A monument to the first Christian martyr on United States Territory stands along Highway 56 near Lyons. Father Juan de Padilla came to the region with the explorer Coronado in 1541.
Hutchinson is nicknamed the Salt City because it was built above some of the richest salt deposits in the world. Salt is still actively mined, processed and shipped from Hutchinson. Many of Hollywood's original film archives and costumes are housed here.
There are 27 Walnut Creeks in the state.
There are more than 600 incorporated towns in the state.
Morton County sells the most trout fishing stamps of all the Kansas counties.
Fire Station No. 4 in Lawrence, originally a stone barn constructed in 1858, was a station site on the Underground Railroad.
The Hugoton Gas Field is the largest natural gas field in the United States. It underlies all or parts of 10 southwestern Kansas counties as well as parts of Oklahoma and Texas. The gas field underlies almost 8,500 square miles, an area nearly 5 times as large as the state of Rhode Island.
The Kansas Speleological Society has catalogued at least 528 caves in 37 Kansas counties. Commanche County has at least 128 caves and Barber County has at least 117 caves.
Kansas has the largest population of wild grouse in North America. The grouse is commonly called the prairie chicken.
Milford Reservoir with over 16,000 acres of water is the state's largest lake. The reservoir is located northwest of Junction City.
The Geodetic Center of North America is about 40 miles south of Lebanon at Meade's Ranch. It is the beginning point of reference for land surveying in North America. When a surveyor checks a property line, he or she is checking the position of property in relation to Meade's Ranch in northwest Kansas.
In Italy the city of Milan is 300 miles northwest of Rome. In Kansas, Milan is less than 25 miles northwest of Rome, in Sumner County.
Between 1854 and 1866, 34 steamboats paddled up the Kaw River (Kansas River). One made it as far west as Fort Riley.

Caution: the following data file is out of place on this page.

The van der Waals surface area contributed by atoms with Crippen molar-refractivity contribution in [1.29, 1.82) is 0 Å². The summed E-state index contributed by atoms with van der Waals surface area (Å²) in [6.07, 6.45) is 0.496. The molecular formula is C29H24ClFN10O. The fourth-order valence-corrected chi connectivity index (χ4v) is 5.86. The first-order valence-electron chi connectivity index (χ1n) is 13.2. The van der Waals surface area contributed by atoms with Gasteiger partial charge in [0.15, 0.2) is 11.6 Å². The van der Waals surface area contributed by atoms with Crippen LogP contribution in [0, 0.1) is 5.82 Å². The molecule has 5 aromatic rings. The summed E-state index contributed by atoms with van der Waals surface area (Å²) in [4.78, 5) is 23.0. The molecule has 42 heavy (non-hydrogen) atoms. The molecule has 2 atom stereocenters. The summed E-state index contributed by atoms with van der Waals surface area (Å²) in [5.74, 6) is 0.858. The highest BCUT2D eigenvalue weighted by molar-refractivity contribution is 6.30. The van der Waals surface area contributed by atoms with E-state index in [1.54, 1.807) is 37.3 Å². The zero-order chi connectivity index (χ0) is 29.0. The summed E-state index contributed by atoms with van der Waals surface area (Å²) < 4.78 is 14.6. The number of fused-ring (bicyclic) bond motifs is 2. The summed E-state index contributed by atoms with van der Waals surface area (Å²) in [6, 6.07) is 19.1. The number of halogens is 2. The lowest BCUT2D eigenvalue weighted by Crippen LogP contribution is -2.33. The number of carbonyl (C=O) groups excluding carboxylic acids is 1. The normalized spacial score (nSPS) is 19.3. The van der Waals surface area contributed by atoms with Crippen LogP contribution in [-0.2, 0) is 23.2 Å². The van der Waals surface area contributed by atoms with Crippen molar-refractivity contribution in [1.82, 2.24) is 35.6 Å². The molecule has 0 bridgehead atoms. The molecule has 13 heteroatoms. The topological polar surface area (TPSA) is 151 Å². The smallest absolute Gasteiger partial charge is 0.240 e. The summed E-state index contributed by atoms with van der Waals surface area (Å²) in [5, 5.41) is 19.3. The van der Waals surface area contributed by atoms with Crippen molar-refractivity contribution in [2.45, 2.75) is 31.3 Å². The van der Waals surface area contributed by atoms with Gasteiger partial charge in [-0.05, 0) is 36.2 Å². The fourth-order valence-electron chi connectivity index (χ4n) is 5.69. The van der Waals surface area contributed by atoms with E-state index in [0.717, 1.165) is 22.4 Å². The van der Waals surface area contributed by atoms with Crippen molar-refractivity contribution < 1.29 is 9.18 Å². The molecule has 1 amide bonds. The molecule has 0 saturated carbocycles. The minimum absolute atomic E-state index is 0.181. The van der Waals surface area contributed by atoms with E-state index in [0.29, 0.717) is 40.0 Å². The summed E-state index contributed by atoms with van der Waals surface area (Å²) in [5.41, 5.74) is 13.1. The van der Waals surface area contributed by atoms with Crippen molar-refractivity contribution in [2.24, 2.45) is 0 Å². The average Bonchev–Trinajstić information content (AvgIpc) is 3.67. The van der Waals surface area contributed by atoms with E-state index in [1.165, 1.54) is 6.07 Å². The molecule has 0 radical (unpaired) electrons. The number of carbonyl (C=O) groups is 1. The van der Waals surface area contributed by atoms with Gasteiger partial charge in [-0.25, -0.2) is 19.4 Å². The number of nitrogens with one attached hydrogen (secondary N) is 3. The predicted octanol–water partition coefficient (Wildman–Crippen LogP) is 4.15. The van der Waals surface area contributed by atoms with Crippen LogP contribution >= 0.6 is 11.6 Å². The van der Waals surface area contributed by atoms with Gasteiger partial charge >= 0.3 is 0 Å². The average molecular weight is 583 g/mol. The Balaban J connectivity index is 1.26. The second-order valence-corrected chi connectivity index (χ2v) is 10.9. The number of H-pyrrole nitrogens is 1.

In 1990 Kansas wheat farmers produced enough wheat to make 33 billion loaves of bread, or enough to provide each person on earth with 6 loaves.
Holy Cross Shrine in Pfeifer, was known as the 2 Cent Church because the building was built using a 2 cent donation on each bushel of wheat sold by members of the church.
Kansas produced a record 492.2 million bushels of wheat in 1997, enough to make 35.9 billion loaves of bread.
The American Institute of Baking is located in Manhattan.
A 30 foot tall statue of Johnny Kaw stands in Manhattan. The statue represents the importance of the Kansas wheat farmer.
The graham cracker was named after the Reverend Sylvester Graham (1794-1851). He was a Presbyterian minister who strongly believed in eating whole wheat flour products.
The rocks at Rock City are huge sandstone concretions. In an area about the size of two football fields, 200 rocks, some as large as houses, dot the landscape. There is no other place in the world where there are so many concretions of such giant size.
George Washington Carver, the famous botanical scientist who discovered more than 300 products made from the peanut, graduated from high school in Minneapolis in 1885.
The First United Methodist Church in Hutchinson was built in 1874 during the time of the grasshopper plagues. The grasshoppers came during the construction of the churches foundation but the pastor continued with the work. As a result, thousands of grasshoppers are mixed into the mortar of the original building's foundation.
A hailstone weighing more than one and a half pounds once fell on Coffeyville.
The Oregon Trail passed thru six states, including Kansas. There were no Indian attacks reported on the Oregon Trail as the travelers passed through the state.
Russell Springs located in Logan County is known as the Cow Chip Capital of Kansas.
The world famous fast-food chain of Pizza Hut restaurants opened its first store in Wichita.
Sumner County is known as The Wheat Capital of the World.